boutiques-francophones Simple and secure cloud storage Auto SmartSaver Countdown to Black Friday in Home & Kitchen Kindle Black Friday Deals Week in Music SGG Countdown to Black Friday in Lawn & Garden

Customer Reviews

4.4 out of 5 stars53
4.4 out of 5 stars
Your rating(Clear)Rate this item

There was a problem filtering reviews right now. Please try again later.

on January 6, 2002
Chilling and compelling even after 40 years.
0CommentWas this review helpful to you?YesNoReport abuse
0 of 2 people found the following review helpful
on December 22, 2003
Black Sunday (Mario Bava, 1960)
Black Sunday is the movie Ed Wood always wanted to make. A four-cheese pizza with extra provolone is still not nearly as cheesy as this "horror" film, from which the only horror can be gleaned at the unintentional humor to be found throughout. But still, for the fan of Italian horror cinema, Black Sunday (as many of Bava's films) is a must-see, simply because Bava was the man who inspired giallo, and the tangents off giallo which gave rise to the films of the great triumvirate of Italian horror directors (Argento, Fulci, and Lenzi).
If you can piece together a plot summary for this movie, you're a better man than I. But I'll give it a shot: in the 1700s, a witch (Barbara Steele, recently of the ill-fated attempt to remake the ark Shadows TV series) is executed by the Inquisition (weren't they gone by then?) in a startlingly brutal manner: they hammer a spiked mask over her face. Two hundred years later, a professor of history (Andrea Checchi) and his eager assistant Dr. Gorobec (John Richardson) stumble upon her tomb and remove the mask, freeing her spirit. Now, it just so happens that her many-times-great granddaughter Katja (also played by Steele) is still living in the witch's house with her family, and the two of them happen to look remarkably alike... you can see where this is going, no?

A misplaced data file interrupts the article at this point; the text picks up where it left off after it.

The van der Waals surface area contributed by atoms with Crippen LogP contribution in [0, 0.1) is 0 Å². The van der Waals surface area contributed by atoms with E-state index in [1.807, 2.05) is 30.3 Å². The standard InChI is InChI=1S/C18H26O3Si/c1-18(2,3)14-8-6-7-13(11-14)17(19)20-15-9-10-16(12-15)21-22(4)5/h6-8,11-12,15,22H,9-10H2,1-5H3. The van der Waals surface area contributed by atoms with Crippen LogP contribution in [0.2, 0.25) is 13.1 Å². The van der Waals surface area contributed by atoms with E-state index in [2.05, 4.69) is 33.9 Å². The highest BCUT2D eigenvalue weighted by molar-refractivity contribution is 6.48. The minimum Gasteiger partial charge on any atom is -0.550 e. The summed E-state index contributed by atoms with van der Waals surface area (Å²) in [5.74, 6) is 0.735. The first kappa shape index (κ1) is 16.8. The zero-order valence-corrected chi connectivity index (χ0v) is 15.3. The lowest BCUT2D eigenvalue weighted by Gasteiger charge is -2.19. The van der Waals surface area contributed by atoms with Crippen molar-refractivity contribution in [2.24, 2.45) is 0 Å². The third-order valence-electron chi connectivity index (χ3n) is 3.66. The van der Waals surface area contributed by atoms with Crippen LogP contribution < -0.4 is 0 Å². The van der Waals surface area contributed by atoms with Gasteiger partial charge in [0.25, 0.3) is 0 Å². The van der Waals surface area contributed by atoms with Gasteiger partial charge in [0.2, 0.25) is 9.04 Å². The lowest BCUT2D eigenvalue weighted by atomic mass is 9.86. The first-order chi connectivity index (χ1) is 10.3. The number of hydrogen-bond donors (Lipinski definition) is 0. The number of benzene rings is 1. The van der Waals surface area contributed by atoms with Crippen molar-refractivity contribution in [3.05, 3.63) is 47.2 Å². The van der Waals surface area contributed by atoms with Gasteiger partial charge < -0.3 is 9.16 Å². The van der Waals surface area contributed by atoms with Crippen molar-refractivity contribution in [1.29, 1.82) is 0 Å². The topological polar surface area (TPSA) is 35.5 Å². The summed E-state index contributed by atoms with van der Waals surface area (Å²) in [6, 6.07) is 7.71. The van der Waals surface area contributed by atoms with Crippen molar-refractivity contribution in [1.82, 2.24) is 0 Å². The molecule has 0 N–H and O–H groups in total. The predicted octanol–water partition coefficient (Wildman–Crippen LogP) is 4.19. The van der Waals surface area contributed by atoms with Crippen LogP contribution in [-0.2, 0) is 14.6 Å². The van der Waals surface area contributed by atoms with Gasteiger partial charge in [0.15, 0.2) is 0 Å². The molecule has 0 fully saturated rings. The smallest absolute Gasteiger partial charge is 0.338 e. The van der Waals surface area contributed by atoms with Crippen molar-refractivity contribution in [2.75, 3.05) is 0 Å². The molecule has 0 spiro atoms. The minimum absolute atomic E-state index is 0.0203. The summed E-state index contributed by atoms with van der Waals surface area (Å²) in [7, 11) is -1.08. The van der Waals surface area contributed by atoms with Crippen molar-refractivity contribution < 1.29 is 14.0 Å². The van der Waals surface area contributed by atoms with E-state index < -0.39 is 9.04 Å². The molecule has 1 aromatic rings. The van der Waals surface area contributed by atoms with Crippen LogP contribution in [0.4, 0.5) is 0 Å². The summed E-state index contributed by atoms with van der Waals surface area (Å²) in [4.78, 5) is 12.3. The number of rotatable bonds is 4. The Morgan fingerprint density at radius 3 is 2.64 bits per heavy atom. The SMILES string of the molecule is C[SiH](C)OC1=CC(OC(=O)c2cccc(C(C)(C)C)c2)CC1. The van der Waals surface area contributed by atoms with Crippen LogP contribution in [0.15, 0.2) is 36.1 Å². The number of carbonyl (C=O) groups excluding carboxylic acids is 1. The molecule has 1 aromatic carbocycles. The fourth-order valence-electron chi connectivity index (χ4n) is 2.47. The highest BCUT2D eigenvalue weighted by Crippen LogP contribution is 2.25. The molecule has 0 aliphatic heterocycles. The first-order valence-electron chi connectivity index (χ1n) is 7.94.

Fans of the Italian horror masters will find the geneses of such things as Fulci's obsession with "eye shots," Argento's sweeping cinematographic spectacles of murder, and Lenzi's brutal execution techniques. And some of the scenes do inspire the viewer to disgust, at least (when Checchi pulls the mask off the witch's face being a perfect example), but as a horror film, it falls pretty flat. The later Italian directors refined the style into something better. **
0CommentWas this review helpful to you?YesNoReport abuse
0 of 2 people found the following review helpful
on August 19, 2009

This is one of the few classics I'd love to see a REMAKE of.
0CommentWas this review helpful to you?YesNoReport abuse
Customers who viewed this item also viewed
Black Sabbath
Black Sabbath by Boris Karloff (DVD - 2013)
CDN$ 12.95

The Oblong Box (1969)
The Oblong Box (1969) by Vincent Price (DVD - 2015)
CDN$ 25.94

The Crimson Cult [Blu-ray]
The Crimson Cult [Blu-ray] by Boris Karloff (Blu-ray - 2015)
CDN$ 26.00